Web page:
After two litigation-related delays, the 14th Street Busway finally makes its debut today.
Last Friday, a panel of judges from New York State Supreme Court’s Appellate Division overturned an Aug. 9 (Lawsuit No. 2) ruling to block the busway, as Streetsblog first reported.
Here's a quickie overview via the DOT:
6 a.m. to 10 p.m.: Buses and trucks only between Ninth Avenue and Third Avenue. All other vehicles may make local trips, but must turn at the next available right.
10 p.m. to 6 a.m.: All vehicles may make through trips along the corridor.
This DOT link has more information about the busway, which is expected to be an 18-month pilot program.
The city will install onboard bus-lane-enforcement cameras along the M14 routes this fall. However, DOT officials said that they won’t start issuing tickets for another 60 days.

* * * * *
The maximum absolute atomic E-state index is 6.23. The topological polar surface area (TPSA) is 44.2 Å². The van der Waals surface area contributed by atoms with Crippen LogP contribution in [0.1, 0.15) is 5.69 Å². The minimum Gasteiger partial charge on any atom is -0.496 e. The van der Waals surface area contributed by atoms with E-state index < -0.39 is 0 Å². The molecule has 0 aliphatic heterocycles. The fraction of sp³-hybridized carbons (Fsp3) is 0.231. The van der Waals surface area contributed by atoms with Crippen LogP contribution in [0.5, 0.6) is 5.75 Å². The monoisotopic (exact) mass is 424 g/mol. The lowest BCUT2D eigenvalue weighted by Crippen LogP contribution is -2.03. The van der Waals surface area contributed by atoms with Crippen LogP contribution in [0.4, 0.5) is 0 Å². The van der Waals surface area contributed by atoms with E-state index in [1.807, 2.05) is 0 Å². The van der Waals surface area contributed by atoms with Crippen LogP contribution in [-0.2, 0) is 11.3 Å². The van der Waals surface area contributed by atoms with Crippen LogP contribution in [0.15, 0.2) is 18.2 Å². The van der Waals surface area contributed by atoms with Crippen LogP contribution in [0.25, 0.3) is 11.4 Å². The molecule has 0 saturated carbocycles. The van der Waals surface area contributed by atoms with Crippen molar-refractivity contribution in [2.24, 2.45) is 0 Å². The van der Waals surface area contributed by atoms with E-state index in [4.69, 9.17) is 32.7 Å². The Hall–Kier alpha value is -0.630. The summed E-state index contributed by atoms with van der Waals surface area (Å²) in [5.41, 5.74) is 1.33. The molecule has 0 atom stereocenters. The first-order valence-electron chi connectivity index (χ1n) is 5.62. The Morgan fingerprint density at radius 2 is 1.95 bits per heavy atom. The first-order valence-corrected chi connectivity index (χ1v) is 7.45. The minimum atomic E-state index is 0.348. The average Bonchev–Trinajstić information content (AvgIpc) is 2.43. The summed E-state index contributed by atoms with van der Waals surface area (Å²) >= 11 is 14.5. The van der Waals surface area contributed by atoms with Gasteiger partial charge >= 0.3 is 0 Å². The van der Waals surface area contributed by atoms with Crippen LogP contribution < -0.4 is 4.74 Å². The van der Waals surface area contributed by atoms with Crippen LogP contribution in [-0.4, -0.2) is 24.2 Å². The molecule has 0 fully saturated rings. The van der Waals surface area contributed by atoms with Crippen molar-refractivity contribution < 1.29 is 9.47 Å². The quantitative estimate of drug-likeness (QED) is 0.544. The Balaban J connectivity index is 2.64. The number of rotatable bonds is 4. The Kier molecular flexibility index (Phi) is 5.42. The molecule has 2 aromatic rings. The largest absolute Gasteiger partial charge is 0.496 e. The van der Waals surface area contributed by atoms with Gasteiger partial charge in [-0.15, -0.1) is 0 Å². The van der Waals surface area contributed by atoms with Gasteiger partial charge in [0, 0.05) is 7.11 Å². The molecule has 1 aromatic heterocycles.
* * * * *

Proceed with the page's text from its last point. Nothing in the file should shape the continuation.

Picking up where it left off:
Streetsblog had more on the enforcement yesterday:
Stationary enforcement cameras on every block to catch drivers blocking bus lanes and for failing to exit 14th Street at the first available right turn after their pickup or drop-off. Those $50 tickets — rising by $50 to a maximum of $250 for every infraction in the same 12-month period — also won’t be issued for 60 days.
As for more backstory: In late June, right before the new busway was to launch on July 1, a coalition of block associations filed a last-minute lawsuit to block the project, arguing that the city failed to complete the proper environmental review for the work. (Lawsuit No. 1!)
The busway was originally to coincide with the arrival of the new M14 Select Bus Service, which debuted on July 1 featuring off-board fare payments and all-door boarding... all in an effort to speed up the notoriously sluggish M14 line during the L-train slowdown.
DOT officials said they hope to improve M14 travel time by up to 30 percent on a corridor that’s one of the slowest in the city.